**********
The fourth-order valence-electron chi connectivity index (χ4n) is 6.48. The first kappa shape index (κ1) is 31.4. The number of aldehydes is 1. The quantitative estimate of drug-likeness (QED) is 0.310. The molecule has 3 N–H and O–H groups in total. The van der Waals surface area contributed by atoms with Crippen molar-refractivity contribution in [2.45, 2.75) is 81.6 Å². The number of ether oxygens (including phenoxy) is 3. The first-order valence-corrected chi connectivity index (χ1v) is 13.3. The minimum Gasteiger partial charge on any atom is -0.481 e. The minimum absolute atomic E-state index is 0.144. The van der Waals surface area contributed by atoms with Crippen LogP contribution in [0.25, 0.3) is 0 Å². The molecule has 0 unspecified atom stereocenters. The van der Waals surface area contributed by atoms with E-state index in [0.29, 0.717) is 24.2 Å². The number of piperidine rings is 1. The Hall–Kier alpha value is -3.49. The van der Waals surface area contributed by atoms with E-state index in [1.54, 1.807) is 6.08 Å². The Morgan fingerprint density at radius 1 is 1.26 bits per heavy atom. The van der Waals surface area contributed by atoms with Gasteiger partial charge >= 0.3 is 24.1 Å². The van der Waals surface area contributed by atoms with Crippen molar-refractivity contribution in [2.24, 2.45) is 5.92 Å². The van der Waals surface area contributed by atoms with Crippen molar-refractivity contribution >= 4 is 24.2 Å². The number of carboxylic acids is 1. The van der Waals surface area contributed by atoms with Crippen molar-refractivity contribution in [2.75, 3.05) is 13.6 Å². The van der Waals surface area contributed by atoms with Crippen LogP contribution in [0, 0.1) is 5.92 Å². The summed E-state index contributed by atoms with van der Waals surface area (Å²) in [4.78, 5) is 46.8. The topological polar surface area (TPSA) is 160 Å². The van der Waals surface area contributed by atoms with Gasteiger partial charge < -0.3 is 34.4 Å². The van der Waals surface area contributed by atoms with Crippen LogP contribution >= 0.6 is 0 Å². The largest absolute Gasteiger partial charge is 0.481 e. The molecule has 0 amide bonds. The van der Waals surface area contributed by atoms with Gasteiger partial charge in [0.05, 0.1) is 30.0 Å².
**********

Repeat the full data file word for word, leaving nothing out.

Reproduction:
The fourth-order valence-electron chi connectivity index (χ4n) is 6.48. The first kappa shape index (κ1) is 31.4. The number of aldehydes is 1. The quantitative estimate of drug-likeness (QED) is 0.310. The molecule has 3 N–H and O–H groups in total. The van der Waals surface area contributed by atoms with Crippen molar-refractivity contribution in [2.45, 2.75) is 81.6 Å². The number of ether oxygens (including phenoxy) is 3. The first-order valence-corrected chi connectivity index (χ1v) is 13.3. The minimum Gasteiger partial charge on any atom is -0.481 e. The minimum absolute atomic E-state index is 0.144. The van der Waals surface area contributed by atoms with Crippen LogP contribution in [0.25, 0.3) is 0 Å². The molecule has 0 unspecified atom stereocenters. The van der Waals surface area contributed by atoms with E-state index in [0.29, 0.717) is 24.2 Å². The number of piperidine rings is 1. The Hall–Kier alpha value is -3.49. The van der Waals surface area contributed by atoms with E-state index in [1.54, 1.807) is 6.08 Å². The Morgan fingerprint density at radius 1 is 1.26 bits per heavy atom. The van der Waals surface area contributed by atoms with Gasteiger partial charge >= 0.3 is 24.1 Å². The van der Waals surface area contributed by atoms with Crippen molar-refractivity contribution in [2.24, 2.45) is 5.92 Å². The van der Waals surface area contributed by atoms with Crippen molar-refractivity contribution >= 4 is 24.2 Å². The number of carboxylic acids is 1. The van der Waals surface area contributed by atoms with Crippen molar-refractivity contribution in [2.75, 3.05) is 13.6 Å². The van der Waals surface area contributed by atoms with Crippen LogP contribution in [0, 0.1) is 5.92 Å². The summed E-state index contributed by atoms with van der Waals surface area (Å²) in [4.78, 5) is 46.8. The topological polar surface area (TPSA) is 160 Å². The van der Waals surface area contributed by atoms with Gasteiger partial charge < -0.3 is 34.4 Å². The van der Waals surface area contributed by atoms with Crippen LogP contribution >= 0.6 is 0 Å². The largest absolute Gasteiger partial charge is 0.481 e. The molecule has 0 amide bonds. The van der Waals surface area contributed by atoms with Gasteiger partial charge in [0.05, 0.1) is 30.0 Å².